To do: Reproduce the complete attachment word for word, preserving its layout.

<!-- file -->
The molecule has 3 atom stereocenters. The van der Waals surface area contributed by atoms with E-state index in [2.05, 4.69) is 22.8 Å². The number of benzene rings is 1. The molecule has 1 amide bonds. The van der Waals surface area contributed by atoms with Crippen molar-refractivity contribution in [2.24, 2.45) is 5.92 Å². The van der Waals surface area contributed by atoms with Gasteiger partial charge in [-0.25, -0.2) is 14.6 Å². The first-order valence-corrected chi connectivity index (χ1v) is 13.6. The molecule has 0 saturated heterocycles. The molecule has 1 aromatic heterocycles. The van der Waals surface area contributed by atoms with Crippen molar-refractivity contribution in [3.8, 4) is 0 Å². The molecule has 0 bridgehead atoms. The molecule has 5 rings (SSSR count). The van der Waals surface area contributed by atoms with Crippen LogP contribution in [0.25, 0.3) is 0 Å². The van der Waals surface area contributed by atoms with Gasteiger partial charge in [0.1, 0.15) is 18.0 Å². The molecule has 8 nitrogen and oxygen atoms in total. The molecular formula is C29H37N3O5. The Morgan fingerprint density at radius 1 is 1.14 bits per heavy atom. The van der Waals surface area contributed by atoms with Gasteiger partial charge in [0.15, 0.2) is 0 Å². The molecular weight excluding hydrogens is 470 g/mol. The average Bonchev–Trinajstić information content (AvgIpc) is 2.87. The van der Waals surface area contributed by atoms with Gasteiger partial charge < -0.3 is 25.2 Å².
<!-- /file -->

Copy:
The molecule has 3 atom stereocenters. The van der Waals surface area contributed by atoms with E-state index in [2.05, 4.69) is 22.8 Å². The number of benzene rings is 1. The molecule has 1 amide bonds. The van der Waals surface area contributed by atoms with Crippen molar-refractivity contribution in [2.24, 2.45) is 5.92 Å². The van der Waals surface area contributed by atoms with Gasteiger partial charge in [-0.25, -0.2) is 14.6 Å². The first-order valence-corrected chi connectivity index (χ1v) is 13.6. The molecule has 0 saturated heterocycles. The molecule has 1 aromatic heterocycles. The van der Waals surface area contributed by atoms with Crippen molar-refractivity contribution in [3.8, 4) is 0 Å². The molecule has 0 bridgehead atoms. The molecule has 5 rings (SSSR count). The van der Waals surface area contributed by atoms with Crippen LogP contribution in [0.25, 0.3) is 0 Å². The van der Waals surface area contributed by atoms with Gasteiger partial charge in [0.1, 0.15) is 18.0 Å². The molecule has 8 nitrogen and oxygen atoms in total. The molecular formula is C29H37N3O5. The Morgan fingerprint density at radius 1 is 1.14 bits per heavy atom. The van der Waals surface area contributed by atoms with Gasteiger partial charge in [0.15, 0.2) is 0 Å². The molecular weight excluding hydrogens is 470 g/mol. The average Bonchev–Trinajstić information content (AvgIpc) is 2.87. The van der Waals surface area contributed by atoms with Gasteiger partial charge < -0.3 is 25.2 Å².